Carlos Alberto Santos / CC BY 2.0

On Friday, the White House loosened rules governing travel, commerce and investments in Cuba in a fulfillment of President Obama’s goal of removing barriers between Washington and Havana.

However, an American embargo remains in place.

The New York Times reports:

The rules will allow American companies, including telecommunications and Internet providers, to open locations and hire workers in Cuba, facilitate financial transactions between the two nations and remove limits on the sums that can be taken to the island nation. They are to take effect on Monday on the eve of the visit to Washington by Pope Francis, a proponent of the reconciliation who quietly helped broker the agreement between Mr. Obama and President Raúl Castro last year.

Mr. Obama spoke to Mr. Castro by telephone on Friday to discuss the normalization process before the pope traveled to Cuba on Saturday and then to the United States on Tuesday, the White House said. In addition to praising the pope’s role in their rapprochement, the two presidents “discussed steps that the United States and Cuba can take, together and individually, to advance bilateral cooperation,” an official said, even as they continue to have differences on important issues and “will address those differences candidly.”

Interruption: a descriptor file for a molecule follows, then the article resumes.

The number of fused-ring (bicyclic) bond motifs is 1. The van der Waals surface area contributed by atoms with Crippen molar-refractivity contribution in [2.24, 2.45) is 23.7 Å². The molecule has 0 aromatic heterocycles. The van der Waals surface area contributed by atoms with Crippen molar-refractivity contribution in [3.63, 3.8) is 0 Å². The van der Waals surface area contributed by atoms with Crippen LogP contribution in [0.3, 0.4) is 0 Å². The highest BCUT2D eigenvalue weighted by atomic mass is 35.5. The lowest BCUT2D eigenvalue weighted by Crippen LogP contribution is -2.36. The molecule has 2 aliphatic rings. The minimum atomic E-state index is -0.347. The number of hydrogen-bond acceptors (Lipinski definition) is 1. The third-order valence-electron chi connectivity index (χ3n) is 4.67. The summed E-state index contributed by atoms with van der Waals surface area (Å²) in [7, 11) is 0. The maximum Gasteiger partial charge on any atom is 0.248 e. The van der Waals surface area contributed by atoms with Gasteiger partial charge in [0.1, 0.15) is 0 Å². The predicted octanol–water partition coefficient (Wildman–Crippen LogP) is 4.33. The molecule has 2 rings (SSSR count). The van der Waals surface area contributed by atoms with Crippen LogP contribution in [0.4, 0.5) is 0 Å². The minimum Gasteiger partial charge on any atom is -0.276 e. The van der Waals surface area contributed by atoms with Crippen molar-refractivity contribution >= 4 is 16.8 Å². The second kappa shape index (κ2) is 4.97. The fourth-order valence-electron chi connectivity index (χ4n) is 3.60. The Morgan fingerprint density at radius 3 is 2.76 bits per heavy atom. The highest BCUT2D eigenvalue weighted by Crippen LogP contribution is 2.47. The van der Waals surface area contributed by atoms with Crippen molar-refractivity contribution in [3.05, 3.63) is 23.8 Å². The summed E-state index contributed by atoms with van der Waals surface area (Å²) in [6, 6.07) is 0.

Administration officials said Mr. Obama was still hoping that Congress would take action to lift the travel and trade embargo, although senior aides to the president offered a grim assessment of the chances that it would happen in the short term.

“I don’t think we’ve seen a whole lot of evidence to indicate that those prospects have significantly improved,” said Josh Earnest, the White House press secretary. Still, he said, the rules would deepen connections among Cubans and Americans in the interim and expose Cuba’s citizens to American values while helping United States businesses.

Read more here.

— Posted by Alexander Reed Kelly.

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